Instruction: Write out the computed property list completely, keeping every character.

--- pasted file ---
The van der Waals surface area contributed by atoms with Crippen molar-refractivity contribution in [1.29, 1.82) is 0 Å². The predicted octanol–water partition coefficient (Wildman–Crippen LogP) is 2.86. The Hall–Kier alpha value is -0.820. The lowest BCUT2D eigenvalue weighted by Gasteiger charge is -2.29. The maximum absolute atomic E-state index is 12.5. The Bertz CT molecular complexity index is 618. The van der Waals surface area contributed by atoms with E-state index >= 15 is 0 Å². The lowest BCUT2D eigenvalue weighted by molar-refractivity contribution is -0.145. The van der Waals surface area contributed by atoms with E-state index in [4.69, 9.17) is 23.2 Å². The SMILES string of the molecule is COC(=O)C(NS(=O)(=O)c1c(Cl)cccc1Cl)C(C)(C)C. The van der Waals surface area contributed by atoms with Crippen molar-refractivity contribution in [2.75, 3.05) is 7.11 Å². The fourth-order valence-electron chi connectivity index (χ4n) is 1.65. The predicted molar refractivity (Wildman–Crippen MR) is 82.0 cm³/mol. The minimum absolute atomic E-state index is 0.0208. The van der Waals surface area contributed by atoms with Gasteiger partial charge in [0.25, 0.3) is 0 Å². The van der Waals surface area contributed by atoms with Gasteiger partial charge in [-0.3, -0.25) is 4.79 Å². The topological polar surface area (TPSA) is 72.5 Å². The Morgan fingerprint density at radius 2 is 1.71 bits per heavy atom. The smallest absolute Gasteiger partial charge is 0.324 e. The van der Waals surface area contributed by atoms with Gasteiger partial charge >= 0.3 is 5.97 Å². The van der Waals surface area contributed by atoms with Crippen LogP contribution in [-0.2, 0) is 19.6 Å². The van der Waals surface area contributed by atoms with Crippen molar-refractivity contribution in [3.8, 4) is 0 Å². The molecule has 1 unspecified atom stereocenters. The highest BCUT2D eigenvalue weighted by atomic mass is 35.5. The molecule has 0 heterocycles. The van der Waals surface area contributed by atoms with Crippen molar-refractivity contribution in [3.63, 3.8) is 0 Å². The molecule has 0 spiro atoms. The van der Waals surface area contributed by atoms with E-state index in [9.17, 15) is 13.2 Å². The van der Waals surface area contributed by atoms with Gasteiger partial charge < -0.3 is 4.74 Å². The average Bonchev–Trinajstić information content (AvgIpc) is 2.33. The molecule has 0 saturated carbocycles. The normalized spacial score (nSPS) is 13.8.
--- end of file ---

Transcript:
The van der Waals surface area contributed by atoms with Crippen molar-refractivity contribution in [1.29, 1.82) is 0 Å². The predicted octanol–water partition coefficient (Wildman–Crippen LogP) is 2.86. The Hall–Kier alpha value is -0.820. The lowest BCUT2D eigenvalue weighted by Gasteiger charge is -2.29. The maximum absolute atomic E-state index is 12.5. The Bertz CT molecular complexity index is 618. The van der Waals surface area contributed by atoms with E-state index >= 15 is 0 Å². The lowest BCUT2D eigenvalue weighted by molar-refractivity contribution is -0.145. The van der Waals surface area contributed by atoms with E-state index in [4.69, 9.17) is 23.2 Å². The SMILES string of the molecule is COC(=O)C(NS(=O)(=O)c1c(Cl)cccc1Cl)C(C)(C)C. The van der Waals surface area contributed by atoms with Crippen molar-refractivity contribution in [2.75, 3.05) is 7.11 Å². The fourth-order valence-electron chi connectivity index (χ4n) is 1.65. The predicted molar refractivity (Wildman–Crippen MR) is 82.0 cm³/mol. The minimum absolute atomic E-state index is 0.0208. The van der Waals surface area contributed by atoms with Gasteiger partial charge in [0.25, 0.3) is 0 Å². The van der Waals surface area contributed by atoms with Gasteiger partial charge in [-0.3, -0.25) is 4.79 Å². The topological polar surface area (TPSA) is 72.5 Å². The Morgan fingerprint density at radius 2 is 1.71 bits per heavy atom. The smallest absolute Gasteiger partial charge is 0.324 e. The van der Waals surface area contributed by atoms with Gasteiger partial charge >= 0.3 is 5.97 Å². The van der Waals surface area contributed by atoms with Crippen LogP contribution in [-0.2, 0) is 19.6 Å². The van der Waals surface area contributed by atoms with Crippen molar-refractivity contribution in [3.8, 4) is 0 Å². The molecule has 1 unspecified atom stereocenters. The highest BCUT2D eigenvalue weighted by atomic mass is 35.5. The molecule has 0 heterocycles. The van der Waals surface area contributed by atoms with Crippen molar-refractivity contribution in [3.63, 3.8) is 0 Å². The molecule has 0 spiro atoms. The van der Waals surface area contributed by atoms with E-state index in [9.17, 15) is 13.2 Å². The van der Waals surface area contributed by atoms with Gasteiger partial charge < -0.3 is 4.74 Å². The average Bonchev–Trinajstić information content (AvgIpc) is 2.33. The molecule has 0 saturated carbocycles. The normalized spacial score (nSPS) is 13.8.